The EU Commission published the draft adequacy decision for the United Kingdom, acknowledging that the UK is a jurisdiction with adequate protections for personal data. Once adopted by the EU Commission, the decision would allow the seamless flow of personal data from the EU to the United Kingdom.
The European General Data Protection Regulation (“GDPR”) establishes several mechanisms for international transfer of data from the EU to non-EU countries. Under the GDPR, the easiest and safest mechanism for the international data transfers is the transfer of data to countries recognized by the EU Commission as having adequate protection of personal data with an essentially equivalent level to the level of protection in the EU.
Ever since the UK withdrew from the EU on December 31, 2020, data flows from the EU to the UK were governed by an interim arrangement under the trade cooperation agreement signed by the EU and UK governments. The arrangement allowed the continued flow of data from the EU to the UK until the earlier of six months or an EU Commission adequacy decision is issued for the UK.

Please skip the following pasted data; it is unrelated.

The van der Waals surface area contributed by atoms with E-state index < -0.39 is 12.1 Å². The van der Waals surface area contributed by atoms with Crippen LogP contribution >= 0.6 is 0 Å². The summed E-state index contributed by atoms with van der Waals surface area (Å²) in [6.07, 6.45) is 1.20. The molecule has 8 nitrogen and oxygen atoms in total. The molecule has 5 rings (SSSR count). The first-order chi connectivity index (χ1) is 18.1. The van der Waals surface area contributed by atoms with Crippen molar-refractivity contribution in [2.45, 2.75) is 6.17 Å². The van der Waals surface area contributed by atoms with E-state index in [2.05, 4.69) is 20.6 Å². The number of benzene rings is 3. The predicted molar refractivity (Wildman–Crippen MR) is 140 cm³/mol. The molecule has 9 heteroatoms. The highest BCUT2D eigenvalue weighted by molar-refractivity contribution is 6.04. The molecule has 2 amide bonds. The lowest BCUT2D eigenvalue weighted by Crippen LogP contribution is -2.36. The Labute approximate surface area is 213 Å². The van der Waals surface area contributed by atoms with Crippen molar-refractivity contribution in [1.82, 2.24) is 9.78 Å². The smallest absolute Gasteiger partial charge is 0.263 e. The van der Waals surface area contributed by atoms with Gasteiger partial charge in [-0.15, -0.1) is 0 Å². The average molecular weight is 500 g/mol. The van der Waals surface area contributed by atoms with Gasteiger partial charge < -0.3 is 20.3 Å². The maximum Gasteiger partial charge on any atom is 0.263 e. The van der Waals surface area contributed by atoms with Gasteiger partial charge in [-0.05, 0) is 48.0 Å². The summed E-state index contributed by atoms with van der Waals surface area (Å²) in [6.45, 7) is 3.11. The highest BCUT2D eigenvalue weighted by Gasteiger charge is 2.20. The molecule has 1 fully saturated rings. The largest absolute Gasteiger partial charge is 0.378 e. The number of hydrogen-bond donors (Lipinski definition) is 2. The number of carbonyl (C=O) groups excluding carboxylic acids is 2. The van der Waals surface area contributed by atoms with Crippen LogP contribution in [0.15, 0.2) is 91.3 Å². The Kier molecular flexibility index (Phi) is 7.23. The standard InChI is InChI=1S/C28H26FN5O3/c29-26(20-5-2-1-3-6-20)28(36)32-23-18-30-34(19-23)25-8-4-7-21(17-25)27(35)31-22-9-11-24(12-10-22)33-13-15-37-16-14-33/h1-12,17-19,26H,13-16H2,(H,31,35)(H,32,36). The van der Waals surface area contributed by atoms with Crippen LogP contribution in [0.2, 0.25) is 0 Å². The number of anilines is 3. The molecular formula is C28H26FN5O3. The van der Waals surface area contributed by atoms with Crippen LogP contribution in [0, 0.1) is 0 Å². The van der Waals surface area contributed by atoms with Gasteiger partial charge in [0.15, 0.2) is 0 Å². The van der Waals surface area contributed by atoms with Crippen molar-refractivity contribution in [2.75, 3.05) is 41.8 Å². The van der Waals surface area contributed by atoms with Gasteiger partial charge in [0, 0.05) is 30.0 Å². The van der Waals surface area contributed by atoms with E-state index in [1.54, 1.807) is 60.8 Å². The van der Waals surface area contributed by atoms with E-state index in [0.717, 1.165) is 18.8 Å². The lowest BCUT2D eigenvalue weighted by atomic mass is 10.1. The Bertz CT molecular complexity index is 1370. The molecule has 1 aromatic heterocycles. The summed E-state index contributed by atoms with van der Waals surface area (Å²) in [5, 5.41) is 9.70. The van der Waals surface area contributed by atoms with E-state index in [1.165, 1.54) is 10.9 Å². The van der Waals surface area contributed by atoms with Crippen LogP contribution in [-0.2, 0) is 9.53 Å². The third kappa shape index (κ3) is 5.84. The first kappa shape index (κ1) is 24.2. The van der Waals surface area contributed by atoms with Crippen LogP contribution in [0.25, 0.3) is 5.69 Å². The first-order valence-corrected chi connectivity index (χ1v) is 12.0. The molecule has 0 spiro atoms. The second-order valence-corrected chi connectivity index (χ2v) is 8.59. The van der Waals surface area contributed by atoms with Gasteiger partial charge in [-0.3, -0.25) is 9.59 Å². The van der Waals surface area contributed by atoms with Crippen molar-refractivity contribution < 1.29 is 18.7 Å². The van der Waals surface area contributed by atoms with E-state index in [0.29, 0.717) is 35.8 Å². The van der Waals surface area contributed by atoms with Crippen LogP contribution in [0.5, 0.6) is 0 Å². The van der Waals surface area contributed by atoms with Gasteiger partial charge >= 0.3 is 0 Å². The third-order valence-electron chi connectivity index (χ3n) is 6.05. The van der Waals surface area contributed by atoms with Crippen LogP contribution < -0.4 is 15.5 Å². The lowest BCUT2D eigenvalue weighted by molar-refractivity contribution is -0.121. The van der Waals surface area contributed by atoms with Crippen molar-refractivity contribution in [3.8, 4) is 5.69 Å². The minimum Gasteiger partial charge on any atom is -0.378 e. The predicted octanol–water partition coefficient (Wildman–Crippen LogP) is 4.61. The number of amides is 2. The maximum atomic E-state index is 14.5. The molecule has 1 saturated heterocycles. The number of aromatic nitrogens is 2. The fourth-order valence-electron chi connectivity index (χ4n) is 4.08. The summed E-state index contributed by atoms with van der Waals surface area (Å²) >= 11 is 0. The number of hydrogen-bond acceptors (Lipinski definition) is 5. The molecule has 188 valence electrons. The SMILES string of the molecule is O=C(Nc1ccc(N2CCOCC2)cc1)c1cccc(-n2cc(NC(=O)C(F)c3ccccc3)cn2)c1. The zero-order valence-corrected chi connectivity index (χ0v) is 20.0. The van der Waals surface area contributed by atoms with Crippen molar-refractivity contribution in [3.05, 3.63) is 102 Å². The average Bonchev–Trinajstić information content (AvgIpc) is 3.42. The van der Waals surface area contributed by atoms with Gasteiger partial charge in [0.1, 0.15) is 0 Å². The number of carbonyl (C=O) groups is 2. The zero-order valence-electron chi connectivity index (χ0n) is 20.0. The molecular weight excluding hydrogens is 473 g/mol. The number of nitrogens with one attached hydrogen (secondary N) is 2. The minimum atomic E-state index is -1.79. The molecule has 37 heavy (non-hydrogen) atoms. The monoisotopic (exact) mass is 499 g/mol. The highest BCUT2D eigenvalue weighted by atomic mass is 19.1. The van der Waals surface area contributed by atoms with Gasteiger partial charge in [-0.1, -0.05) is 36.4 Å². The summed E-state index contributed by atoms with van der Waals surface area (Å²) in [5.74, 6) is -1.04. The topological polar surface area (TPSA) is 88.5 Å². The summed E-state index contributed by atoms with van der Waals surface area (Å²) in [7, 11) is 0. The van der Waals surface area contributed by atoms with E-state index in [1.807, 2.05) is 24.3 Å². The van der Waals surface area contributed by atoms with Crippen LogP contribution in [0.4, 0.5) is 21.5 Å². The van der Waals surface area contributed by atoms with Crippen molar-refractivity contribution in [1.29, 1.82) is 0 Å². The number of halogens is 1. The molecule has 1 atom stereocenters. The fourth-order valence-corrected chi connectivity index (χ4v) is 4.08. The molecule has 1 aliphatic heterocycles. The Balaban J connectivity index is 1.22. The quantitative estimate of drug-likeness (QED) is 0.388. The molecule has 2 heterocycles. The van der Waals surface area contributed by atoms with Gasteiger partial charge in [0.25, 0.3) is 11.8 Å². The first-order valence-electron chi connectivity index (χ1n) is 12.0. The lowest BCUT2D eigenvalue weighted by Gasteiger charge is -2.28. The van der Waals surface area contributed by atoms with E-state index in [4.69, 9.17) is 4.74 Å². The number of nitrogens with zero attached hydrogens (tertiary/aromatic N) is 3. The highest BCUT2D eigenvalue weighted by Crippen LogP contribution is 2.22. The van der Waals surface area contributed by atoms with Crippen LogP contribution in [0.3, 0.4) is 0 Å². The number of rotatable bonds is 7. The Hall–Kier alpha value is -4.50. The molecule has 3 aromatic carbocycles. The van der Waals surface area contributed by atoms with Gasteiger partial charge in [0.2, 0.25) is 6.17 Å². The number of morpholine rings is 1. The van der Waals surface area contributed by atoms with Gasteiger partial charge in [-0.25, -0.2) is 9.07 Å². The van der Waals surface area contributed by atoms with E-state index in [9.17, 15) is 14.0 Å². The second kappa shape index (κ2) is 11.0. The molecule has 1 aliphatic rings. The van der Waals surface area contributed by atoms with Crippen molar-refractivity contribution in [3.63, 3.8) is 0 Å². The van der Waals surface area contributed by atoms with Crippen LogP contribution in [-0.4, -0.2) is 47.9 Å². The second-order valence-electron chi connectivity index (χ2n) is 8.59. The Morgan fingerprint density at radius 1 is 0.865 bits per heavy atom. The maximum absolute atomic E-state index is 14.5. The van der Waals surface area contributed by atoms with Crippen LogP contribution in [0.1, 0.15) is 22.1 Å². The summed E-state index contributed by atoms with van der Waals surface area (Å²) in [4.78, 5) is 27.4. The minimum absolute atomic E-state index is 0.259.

After reviewing the UK’s legal framework, the EU Commission released two draft adequacy decisions for the UK, under both the GDPR and the Law Enforcement Directive which addresses the collection and transfer of data between law enforcement authorities. The draft decisions are subject to the non-binding, but authoritative opinion of the European Data Protection Board and the approval of the member states representatives. Once formally adopted, the UK adequacy decision will be valid for 4 years.
CLICK HERE to read the EU Commission’s press release on the UK adequacy decisions.